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Vikings enlivened by rebuilt York village, pt. 1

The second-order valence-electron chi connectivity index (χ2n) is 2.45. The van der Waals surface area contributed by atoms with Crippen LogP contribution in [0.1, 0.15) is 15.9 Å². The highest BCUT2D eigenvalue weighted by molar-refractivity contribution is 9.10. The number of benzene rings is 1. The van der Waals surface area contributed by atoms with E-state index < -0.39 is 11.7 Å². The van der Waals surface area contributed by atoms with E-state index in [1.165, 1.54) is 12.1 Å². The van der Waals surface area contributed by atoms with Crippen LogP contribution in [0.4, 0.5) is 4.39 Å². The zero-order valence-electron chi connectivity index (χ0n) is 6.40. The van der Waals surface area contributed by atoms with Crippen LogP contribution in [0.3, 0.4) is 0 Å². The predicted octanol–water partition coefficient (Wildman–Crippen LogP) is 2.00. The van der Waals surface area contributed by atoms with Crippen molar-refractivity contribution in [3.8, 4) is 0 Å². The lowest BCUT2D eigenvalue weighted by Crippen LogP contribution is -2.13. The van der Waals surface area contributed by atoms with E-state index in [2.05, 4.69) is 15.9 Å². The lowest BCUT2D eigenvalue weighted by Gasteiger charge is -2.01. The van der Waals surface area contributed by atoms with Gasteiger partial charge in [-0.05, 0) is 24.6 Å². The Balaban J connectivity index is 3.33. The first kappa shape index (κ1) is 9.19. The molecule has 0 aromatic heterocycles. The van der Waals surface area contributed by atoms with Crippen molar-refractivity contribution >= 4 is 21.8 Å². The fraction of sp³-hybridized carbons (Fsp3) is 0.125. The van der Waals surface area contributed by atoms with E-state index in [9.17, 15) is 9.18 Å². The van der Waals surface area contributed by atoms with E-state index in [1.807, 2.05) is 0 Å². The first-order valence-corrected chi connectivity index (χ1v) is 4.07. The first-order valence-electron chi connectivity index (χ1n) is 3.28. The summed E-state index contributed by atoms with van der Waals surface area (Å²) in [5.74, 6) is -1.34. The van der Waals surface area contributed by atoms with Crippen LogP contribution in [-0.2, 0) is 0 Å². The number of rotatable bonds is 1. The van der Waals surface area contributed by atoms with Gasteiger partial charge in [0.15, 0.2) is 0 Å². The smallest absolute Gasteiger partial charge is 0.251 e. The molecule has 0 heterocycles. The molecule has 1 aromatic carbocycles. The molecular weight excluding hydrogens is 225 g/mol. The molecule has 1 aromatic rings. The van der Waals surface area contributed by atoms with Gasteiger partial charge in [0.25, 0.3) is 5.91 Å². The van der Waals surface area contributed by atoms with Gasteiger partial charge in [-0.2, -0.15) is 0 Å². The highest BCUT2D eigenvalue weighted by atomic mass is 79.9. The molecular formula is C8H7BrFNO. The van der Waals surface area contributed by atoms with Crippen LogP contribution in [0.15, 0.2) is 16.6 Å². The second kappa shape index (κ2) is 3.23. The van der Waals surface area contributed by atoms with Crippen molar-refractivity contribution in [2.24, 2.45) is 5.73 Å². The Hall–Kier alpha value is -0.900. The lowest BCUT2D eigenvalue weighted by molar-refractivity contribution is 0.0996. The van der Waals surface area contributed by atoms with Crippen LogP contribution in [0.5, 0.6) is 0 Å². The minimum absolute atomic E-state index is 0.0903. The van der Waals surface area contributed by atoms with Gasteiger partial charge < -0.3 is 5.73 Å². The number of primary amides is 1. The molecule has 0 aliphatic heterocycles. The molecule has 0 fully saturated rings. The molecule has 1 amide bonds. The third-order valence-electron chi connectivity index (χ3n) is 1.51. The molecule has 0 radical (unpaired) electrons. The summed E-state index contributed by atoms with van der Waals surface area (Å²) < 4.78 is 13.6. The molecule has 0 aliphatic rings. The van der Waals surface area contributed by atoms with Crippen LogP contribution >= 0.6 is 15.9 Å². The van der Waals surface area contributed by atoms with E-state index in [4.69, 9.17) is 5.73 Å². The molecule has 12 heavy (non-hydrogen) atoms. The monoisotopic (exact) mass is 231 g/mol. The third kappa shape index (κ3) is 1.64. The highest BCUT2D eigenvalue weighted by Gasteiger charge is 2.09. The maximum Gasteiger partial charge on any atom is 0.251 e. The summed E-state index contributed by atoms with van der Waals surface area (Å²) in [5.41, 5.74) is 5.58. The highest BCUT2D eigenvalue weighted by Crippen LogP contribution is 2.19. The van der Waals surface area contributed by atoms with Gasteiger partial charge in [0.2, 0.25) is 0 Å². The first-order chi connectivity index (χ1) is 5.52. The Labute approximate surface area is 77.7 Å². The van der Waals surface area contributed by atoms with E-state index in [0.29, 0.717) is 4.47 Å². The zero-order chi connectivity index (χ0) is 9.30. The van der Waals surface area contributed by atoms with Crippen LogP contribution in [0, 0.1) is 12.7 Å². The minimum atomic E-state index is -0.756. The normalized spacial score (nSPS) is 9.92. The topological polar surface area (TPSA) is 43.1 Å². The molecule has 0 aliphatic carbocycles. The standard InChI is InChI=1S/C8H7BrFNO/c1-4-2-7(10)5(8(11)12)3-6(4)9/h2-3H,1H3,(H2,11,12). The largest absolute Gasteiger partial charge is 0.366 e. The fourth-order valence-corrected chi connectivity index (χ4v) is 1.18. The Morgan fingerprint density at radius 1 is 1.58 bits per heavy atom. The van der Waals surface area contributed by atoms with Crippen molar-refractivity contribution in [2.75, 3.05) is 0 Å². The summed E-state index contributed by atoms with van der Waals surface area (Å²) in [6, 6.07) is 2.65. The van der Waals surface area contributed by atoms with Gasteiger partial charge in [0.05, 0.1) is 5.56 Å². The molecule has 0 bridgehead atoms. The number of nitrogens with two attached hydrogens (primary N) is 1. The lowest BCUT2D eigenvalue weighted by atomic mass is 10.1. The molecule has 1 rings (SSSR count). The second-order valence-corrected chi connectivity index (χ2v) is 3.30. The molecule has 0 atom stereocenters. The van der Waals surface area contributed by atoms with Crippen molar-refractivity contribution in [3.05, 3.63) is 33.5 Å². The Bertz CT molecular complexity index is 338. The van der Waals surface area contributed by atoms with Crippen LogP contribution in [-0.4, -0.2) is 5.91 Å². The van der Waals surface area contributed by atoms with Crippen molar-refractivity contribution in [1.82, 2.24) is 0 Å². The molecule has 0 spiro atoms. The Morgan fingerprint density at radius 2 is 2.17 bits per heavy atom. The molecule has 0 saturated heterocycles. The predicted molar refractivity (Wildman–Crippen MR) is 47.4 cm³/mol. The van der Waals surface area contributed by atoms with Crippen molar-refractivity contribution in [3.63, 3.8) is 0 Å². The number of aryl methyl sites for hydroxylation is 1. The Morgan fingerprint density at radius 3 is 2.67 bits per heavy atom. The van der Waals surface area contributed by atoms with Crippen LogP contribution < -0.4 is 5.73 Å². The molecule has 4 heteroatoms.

Vikings enlivened by By Ray Moseley Chicago Tribune YOIIK, England The Vikings arc a mysterious people. Ask anyone what he knows aDout them, Bays Peter Addyman, and he probably will think of rape, pillage and slaughter, Viking long ships and horned helmets. "And only part of that Is correct," Addyman says. "For example, there is no record of the Vikings ever having worn horned helmets; that idea seems to derive from Wagnerian opera."' Addyman, director of the York Archeological Trust, knows a great deal about Vikings. He and his associates recently finished a five-year dig into the streets of Viking Age York, and their findings' have considerably enhanced the world's knowledge of these Scandinavian warrior people who colonized York in 8G6 and whose last king, Eric Bloodaxe, was driven out in 054. "We have rewritten the social history of the Viking Age," says Richard Hall, deputy director of the Trust and site director for the dig. "For the first time we have got a good picture of how people lived then." Addyman and his associates also have developed a novel concept of how to display archeological finds to the public. On the basis of what they learned, they have reconstructed a Viking Age street scene on the site of the dig, which now rests beneath a modern shopping center in the heart of York. IT PROMISES to become a mojor addition to the tourist attractions of York, one of England's most attractive cities with Its narrow medieval streets and its magnificent cathedral, York Minster. , The new development Is called the Jorvik Viking Center, Jorvik being the Viking name for the town. It is on a street called Coppergate. Gate, from the Old Norse word gain, is the modern Scandinavian word for street and is widely used in northern England. In the Viking Center, thatch-roofed houses made from split timber and wattle and daub have been constructed. Human figures wearing Viking-style clothing nave been created and are shown engaged in life's ordinary pursuits, from weaving fabric to carrying out the rubbish. There are market stalls with replicas of silver jewelry, leather shoes, scabbards, combs and pins made from antler and bone, fresh fruit and fish. A sound track for the crowd scene was recorded by people in Iceland because the Icelandic language is close to the Old Norse spoken by the Vikings. Even the smells of a Viking settlement . have been re-created Tribune MaTgSSIliTOWfflSg Visitors may get a whiff of decaying rubbish, ripe apples or latrines. THE TOUR OF the Viking Center is made aboard battery-powered, four-seater vehicles that move along an Invisible strip by means of mag-' netlc sensors. They have been dubbed "time cars" and as they move along visitors hear a detailed commentary in a choice of three languages. Addyman says he and several of his associates devised the center as a means of making an archeological sue uiiuer&iunuuoje 10 we puDlic. "During the die. a hair million a looKea in our hole he says. "They saw people came and in tne ground." h blackened posts and dingy old bones They couldn't understand what these tnings meant, xney are even con-. fusing to archeologfsts at times." The $4 million Viking Center was built largely with borrowed money and donations. Scandinavian-based . firms and Lutheran groups in Minne-. ' sota have been among the principal donors. Addyman says the wooden, leather '. and textile objects found in the dig had been "beautifully preserved" by the waterlogged soli. "We found houses standing up to six feet. It did not take a lot of; , ,--.! a. riii. it -frit i. . imuginmiuu ui luu&u ujcjii uii, no 1 -said. Some of the original wood, : " rmalro1 In nnWat hulann ofvtw iwav In . preserve ft, "has been used in the reconstruction. - ADDYMAN DESCRIBES the Cop pergate find as one of the three great viking cities exacavated in Europe. . The others are at Dublin and at' Hedeby In north Germany. "We have here some of the best- ! preserved Viking buildings in the.' world, and the best collection of; artifacts of the Viking age In BrlK aln," he says. . ; . At the end of the time-car tour,' ; visitors see a display of 500 of the , 30,000 objects uncovered in the dig. 1 These Include such things as a set of , panpipes, a Viking board game, ice ; skates made from horse bones;'.